- Criminals: Criminals dream of redemption in the afterlife. If a Criminal is placed adjacent to a Priest, they score 2 points. Otherwise, they score 0 points.
The player with the most points wins!
Player Count Differences
I mean, you get a ton fewer cards at three, since you’re splitting your cards with a third player. This not only lowers everyone’s score threshold, but it means you need to be a lot more careful about things. For one, if you see a card, you’re now significantly less likely to get it, as there’s another player who gets a turn before you do. I think this makes Romantics particularly dangerous, since you can split them with another player (to your detriment) if you’re not careful and counting cards. You also get fewer turns, so, you’d be best off maximizing the cards you can play. Personally, I’ve got no problems with this game at three, but I really like maximizing my stack at two, so I’d probably break this one out for two players a bit more frequently.
- Don’t take cards if you’re just planning to save them for later. You really can only store two cards in your hand, and pretty much as soon as you grab one you’re going to see another one that you really want for some far-off strategy. Joke’s on you; that’s your entire hand, and now you have to play a card long before you wanted to do so. And that kind of sucks. You can really hold on to one card, but you need to keep the other space flexible.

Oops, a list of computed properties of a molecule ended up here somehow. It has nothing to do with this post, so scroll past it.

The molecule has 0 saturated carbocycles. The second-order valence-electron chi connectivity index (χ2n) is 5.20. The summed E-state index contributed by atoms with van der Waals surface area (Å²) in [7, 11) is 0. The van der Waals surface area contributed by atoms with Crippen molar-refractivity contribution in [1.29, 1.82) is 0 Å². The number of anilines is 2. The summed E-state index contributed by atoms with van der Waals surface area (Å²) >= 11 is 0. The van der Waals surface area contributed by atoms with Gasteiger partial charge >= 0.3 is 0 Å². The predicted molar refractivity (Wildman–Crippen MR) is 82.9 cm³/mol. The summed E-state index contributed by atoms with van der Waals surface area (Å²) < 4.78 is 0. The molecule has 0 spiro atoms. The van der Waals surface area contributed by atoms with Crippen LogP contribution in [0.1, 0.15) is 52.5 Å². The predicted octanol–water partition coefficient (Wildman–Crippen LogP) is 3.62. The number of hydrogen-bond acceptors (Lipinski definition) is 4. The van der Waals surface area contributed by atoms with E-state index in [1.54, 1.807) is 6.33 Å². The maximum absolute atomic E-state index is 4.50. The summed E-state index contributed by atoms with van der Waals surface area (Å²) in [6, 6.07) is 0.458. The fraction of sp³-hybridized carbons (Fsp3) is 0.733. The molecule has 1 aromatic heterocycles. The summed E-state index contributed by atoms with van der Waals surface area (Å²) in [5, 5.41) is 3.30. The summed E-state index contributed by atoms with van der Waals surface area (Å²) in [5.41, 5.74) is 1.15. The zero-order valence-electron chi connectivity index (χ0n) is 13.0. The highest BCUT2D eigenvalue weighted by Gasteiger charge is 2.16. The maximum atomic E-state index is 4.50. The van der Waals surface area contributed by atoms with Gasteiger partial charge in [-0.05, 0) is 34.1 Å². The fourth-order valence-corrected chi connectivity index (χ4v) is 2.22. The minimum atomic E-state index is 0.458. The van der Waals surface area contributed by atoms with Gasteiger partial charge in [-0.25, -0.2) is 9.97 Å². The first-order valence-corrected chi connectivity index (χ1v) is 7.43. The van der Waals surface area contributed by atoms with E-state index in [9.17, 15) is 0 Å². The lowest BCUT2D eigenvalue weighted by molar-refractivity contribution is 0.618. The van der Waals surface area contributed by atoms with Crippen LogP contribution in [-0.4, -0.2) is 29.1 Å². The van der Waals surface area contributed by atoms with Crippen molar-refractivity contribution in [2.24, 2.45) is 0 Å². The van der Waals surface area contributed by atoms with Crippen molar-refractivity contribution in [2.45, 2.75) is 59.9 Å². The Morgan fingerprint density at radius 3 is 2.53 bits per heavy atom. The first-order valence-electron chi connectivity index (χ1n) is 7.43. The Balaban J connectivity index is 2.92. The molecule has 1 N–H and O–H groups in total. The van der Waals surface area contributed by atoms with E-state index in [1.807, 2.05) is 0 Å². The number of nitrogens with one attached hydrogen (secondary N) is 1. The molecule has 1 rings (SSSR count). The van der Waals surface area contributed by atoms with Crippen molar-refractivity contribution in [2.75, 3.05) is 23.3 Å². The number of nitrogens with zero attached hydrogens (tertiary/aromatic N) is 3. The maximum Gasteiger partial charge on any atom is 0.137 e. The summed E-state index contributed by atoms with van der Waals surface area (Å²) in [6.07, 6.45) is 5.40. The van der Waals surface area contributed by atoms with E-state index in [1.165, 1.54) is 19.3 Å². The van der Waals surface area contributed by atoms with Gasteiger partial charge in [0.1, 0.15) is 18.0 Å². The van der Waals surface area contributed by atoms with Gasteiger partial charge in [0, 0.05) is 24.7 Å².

- Don’t forget: Dig is not just a better Collect. You do have to take one of the two cards you reveal. You don’t get to just flip two cards and then take the card you actually wanted, which was neither of those. You have to make a tougher decision than that; that’s business.
- Dig also provides your opponent with a bit of information. They can see the card you didn’t take and decide whether or not they want to claim it for themselves. It may be worth it! You might get an awesome card. But you also might not get an awesome card.
- Don’t let your opponent get all the Royals. They can really increase in value, especially if they’re also grabbing Peasants at the same time. You need to be mindful of what they’re taking and take things that similarly benefit you so that you don’t get steamrolled.
- Keep an eye on how many cards your opponent has in hand, as well. If you see them holding on to two cards, you know they’re not going to be collecting cards this turn. This should incentivize you to Dig, rather than take the card you only kind of want; this way, you’ll be able to potentially take that card next turn after they’re forced to play to their stack instead of taking a card that you revealed via your Dig action.
- Remember where cards are unhelpful to be placed. You don’t want Royals on the bottom level and you don’t want Priests to share levels with each other. Following those placement recommendations will ultimately help you get a lot more points than placing haphazardly would, as you might suspect from a game specifically about placing cards.
- If you’re playing a three-player game, really try your hardest to force your opponents to split a Romantic pair between them. If you can do that, you’ve stuck them both with a card that will be worth 0, guaranteed, which absolutely rules for you. Is it kind of a jerk move? Absolutely. But you’re not here to make friends; you’re here to bury them.
Pros, Mehs, and Cons
- I appreciate how all the placements and scoring fit nicely with the game’s narrative. Royals want to look down on Peasants and other Royals, so they want to be higher up. Priests like being unique within their hierarchy. Criminals seek redemption and forgiveness. Romantics crave physical proximity. It’s all a bit on the nose, but it definitely works well. I have to respect it.